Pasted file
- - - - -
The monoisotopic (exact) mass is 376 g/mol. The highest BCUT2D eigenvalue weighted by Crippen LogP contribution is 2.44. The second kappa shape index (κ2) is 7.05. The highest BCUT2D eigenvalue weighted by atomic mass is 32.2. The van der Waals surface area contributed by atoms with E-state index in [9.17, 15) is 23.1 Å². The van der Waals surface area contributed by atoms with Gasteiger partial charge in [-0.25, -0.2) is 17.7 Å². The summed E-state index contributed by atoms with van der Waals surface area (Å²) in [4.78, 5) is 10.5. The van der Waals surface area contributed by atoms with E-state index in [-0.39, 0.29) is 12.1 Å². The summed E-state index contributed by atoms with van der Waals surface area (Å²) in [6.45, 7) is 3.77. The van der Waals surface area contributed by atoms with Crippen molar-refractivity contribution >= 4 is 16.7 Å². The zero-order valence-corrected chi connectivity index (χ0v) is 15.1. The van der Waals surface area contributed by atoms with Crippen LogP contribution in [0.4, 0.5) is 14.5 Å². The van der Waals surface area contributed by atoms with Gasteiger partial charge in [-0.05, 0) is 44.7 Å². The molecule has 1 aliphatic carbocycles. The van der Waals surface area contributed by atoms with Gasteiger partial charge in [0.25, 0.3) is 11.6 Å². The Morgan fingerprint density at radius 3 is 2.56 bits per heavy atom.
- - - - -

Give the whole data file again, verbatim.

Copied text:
The monoisotopic (exact) mass is 376 g/mol. The highest BCUT2D eigenvalue weighted by Crippen LogP contribution is 2.44. The second kappa shape index (κ2) is 7.05. The highest BCUT2D eigenvalue weighted by atomic mass is 32.2. The van der Waals surface area contributed by atoms with E-state index in [9.17, 15) is 23.1 Å². The van der Waals surface area contributed by atoms with Gasteiger partial charge in [-0.25, -0.2) is 17.7 Å². The summed E-state index contributed by atoms with van der Waals surface area (Å²) in [4.78, 5) is 10.5. The van der Waals surface area contributed by atoms with E-state index in [-0.39, 0.29) is 12.1 Å². The summed E-state index contributed by atoms with van der Waals surface area (Å²) in [6.45, 7) is 3.77. The van der Waals surface area contributed by atoms with Crippen molar-refractivity contribution >= 4 is 16.7 Å². The zero-order valence-corrected chi connectivity index (χ0v) is 15.1. The van der Waals surface area contributed by atoms with Crippen LogP contribution in [0.4, 0.5) is 14.5 Å². The van der Waals surface area contributed by atoms with Gasteiger partial charge in [-0.05, 0) is 44.7 Å². The molecule has 1 aliphatic carbocycles. The van der Waals surface area contributed by atoms with Gasteiger partial charge in [0.25, 0.3) is 11.6 Å². The Morgan fingerprint density at radius 3 is 2.56 bits per heavy atom.